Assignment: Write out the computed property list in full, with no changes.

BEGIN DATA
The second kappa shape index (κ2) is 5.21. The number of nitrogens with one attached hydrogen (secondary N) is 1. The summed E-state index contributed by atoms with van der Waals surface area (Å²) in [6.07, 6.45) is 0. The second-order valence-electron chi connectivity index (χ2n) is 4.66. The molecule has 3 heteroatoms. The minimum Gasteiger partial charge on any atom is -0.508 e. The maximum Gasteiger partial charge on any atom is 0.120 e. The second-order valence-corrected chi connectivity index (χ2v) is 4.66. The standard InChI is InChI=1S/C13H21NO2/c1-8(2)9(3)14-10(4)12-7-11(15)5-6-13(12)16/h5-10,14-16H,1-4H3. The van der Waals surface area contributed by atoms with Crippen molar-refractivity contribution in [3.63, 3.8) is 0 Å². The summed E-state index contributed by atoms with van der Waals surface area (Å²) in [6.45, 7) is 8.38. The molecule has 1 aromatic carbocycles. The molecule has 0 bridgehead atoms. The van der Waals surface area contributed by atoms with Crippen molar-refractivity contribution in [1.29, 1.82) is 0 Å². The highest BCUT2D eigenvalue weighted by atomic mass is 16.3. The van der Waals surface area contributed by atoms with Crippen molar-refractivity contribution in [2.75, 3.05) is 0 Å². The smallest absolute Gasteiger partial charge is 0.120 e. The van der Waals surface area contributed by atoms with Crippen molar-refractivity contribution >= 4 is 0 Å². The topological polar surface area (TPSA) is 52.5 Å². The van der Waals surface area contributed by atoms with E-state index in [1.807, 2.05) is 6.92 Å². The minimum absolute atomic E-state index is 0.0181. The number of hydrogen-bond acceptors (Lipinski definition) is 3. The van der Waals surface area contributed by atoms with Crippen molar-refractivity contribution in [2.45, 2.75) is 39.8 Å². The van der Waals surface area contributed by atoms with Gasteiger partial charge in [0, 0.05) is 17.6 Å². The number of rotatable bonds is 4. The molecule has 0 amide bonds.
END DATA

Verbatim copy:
The second kappa shape index (κ2) is 5.21. The number of nitrogens with one attached hydrogen (secondary N) is 1. The summed E-state index contributed by atoms with van der Waals surface area (Å²) in [6.07, 6.45) is 0. The second-order valence-electron chi connectivity index (χ2n) is 4.66. The molecule has 3 heteroatoms. The minimum Gasteiger partial charge on any atom is -0.508 e. The maximum Gasteiger partial charge on any atom is 0.120 e. The second-order valence-corrected chi connectivity index (χ2v) is 4.66. The standard InChI is InChI=1S/C13H21NO2/c1-8(2)9(3)14-10(4)12-7-11(15)5-6-13(12)16/h5-10,14-16H,1-4H3. The van der Waals surface area contributed by atoms with Crippen molar-refractivity contribution in [3.63, 3.8) is 0 Å². The summed E-state index contributed by atoms with van der Waals surface area (Å²) in [6.45, 7) is 8.38. The molecule has 1 aromatic carbocycles. The molecule has 0 bridgehead atoms. The van der Waals surface area contributed by atoms with Crippen molar-refractivity contribution in [1.29, 1.82) is 0 Å². The highest BCUT2D eigenvalue weighted by atomic mass is 16.3. The van der Waals surface area contributed by atoms with Crippen molar-refractivity contribution in [2.75, 3.05) is 0 Å². The smallest absolute Gasteiger partial charge is 0.120 e. The van der Waals surface area contributed by atoms with Crippen molar-refractivity contribution >= 4 is 0 Å². The topological polar surface area (TPSA) is 52.5 Å². The van der Waals surface area contributed by atoms with E-state index in [1.807, 2.05) is 6.92 Å². The minimum absolute atomic E-state index is 0.0181. The number of hydrogen-bond acceptors (Lipinski definition) is 3. The van der Waals surface area contributed by atoms with Crippen molar-refractivity contribution in [2.45, 2.75) is 39.8 Å². The van der Waals surface area contributed by atoms with Gasteiger partial charge in [0, 0.05) is 17.6 Å². The number of rotatable bonds is 4. The molecule has 0 amide bonds.